Understanding Antivirus – Signatures, Scans, and Schedules

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Antivirus, when used properly, can provide great protection for an organization if used effectively.  Although antivirus may appear to be a set-it-and-forget-it software, diligence in managing antivirus can pay off.

Understanding Signatures

As you probably know, antivirus software works off of signatures of known malicious files.  These signatures are distributed periodically to all antivirus clients, usually from a server hosted either by the antivirus software company or on an in-house server.

When signatures are created there is exceptional detail to ensure that the signature doesn’t create false positive detections.  A false positive detection, in the antivirus world, is actually much more damaging than a false negative (missing a malicious file).  False positive detection occurs on occasion and is usually a newsworthy event (such as this instance where McAfee accidentally detected an important system file as being malicious).

Another important concept to understand in the antivirus world is utilitarianism.  An antivirus product is usually judged based on its ability to safely detect and remove the most potential threats to a computer.  Because of this, antivirus vendors commonly focus on writing signatures for the most common and prevalent threats in the world at that moment.

Dodging Antivirus Detection

It is common for an attacker to try to determine what type of antivirus is running on a system shortly after initial infection.  This is done so that all future attacks can be tested against that antivirus product to ensure that their new toolset is not found.

In addition, a targeted attacker is likely to capitalize on the previously mentioned utilitarian view held by antivirus vendors.  By creating a somewhat unique toolset designed specifically for a target, the attacker is able to avoid detection due to lack of prevalence, while enabling them to customize the attack for the target (separate command and control channels, embedded credentials, etc.).  In many cases, code obfuscation utilities (referred to as packers) are used to make disassembly difficult for antivirus software and reverse engineers.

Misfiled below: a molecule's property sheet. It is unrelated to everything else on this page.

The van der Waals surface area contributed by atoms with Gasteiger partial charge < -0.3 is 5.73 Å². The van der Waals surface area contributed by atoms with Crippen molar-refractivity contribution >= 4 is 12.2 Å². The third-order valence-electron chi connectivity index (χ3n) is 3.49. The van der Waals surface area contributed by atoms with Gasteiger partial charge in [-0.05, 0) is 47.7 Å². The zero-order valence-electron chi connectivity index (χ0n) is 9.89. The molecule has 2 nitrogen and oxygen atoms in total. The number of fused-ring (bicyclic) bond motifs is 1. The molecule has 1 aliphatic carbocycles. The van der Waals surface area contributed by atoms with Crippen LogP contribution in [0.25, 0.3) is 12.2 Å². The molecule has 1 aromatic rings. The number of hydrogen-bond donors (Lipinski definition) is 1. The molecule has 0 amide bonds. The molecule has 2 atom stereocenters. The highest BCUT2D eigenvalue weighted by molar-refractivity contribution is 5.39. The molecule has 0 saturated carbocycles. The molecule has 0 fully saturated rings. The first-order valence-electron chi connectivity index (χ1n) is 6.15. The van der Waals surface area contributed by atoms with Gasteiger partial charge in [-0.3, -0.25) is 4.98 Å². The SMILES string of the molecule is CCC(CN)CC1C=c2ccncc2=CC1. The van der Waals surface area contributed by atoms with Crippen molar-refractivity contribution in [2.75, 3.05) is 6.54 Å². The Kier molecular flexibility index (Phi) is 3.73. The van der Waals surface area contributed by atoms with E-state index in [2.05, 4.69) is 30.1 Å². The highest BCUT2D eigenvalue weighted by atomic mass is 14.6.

Finally, an attacker can continue to modify their appearance and test the implant against a machine using the same antivirus software used within the target’s enterprise.  The version that doesn’t get detected is likely to be the version sent to the target.

Realtime Protection and Scheduled Scans

A core feature of antivirus software is real time protection.  Realtime protection is designed to prevent malware from infecting a machine by scanning any files that are accessed from or written to disk. Many organizations think that enabling realtime protection on their clients allows them to avert scheduled scans because (in theory) all files which touch the machine will be scanned, therefore preventing malware from ever entering.

Although an effective form of defense from known threats, antivirus software is only able to protect against malware which it has a signature for.  When compounded with the need for tight signatures (to avoid false positive detections) and a constantly changing threat landscape, it is likely that your machine may encounter malware for which there is no signature. In addition, targeted attack tools which are not detected by realtime protection may be detected during a subsequent scheduled scan.

Reviewing the Results

Threats detected both from realtime protection and scheduled scans warrant attention to prevent outbreaks of commodity malware and targeted attacks.  In addition, as I mentioned in a previous post, there are a lot of ways to analyze the results of a detection to determine whether the detection is pure commodity or something you may want to be concerned with.

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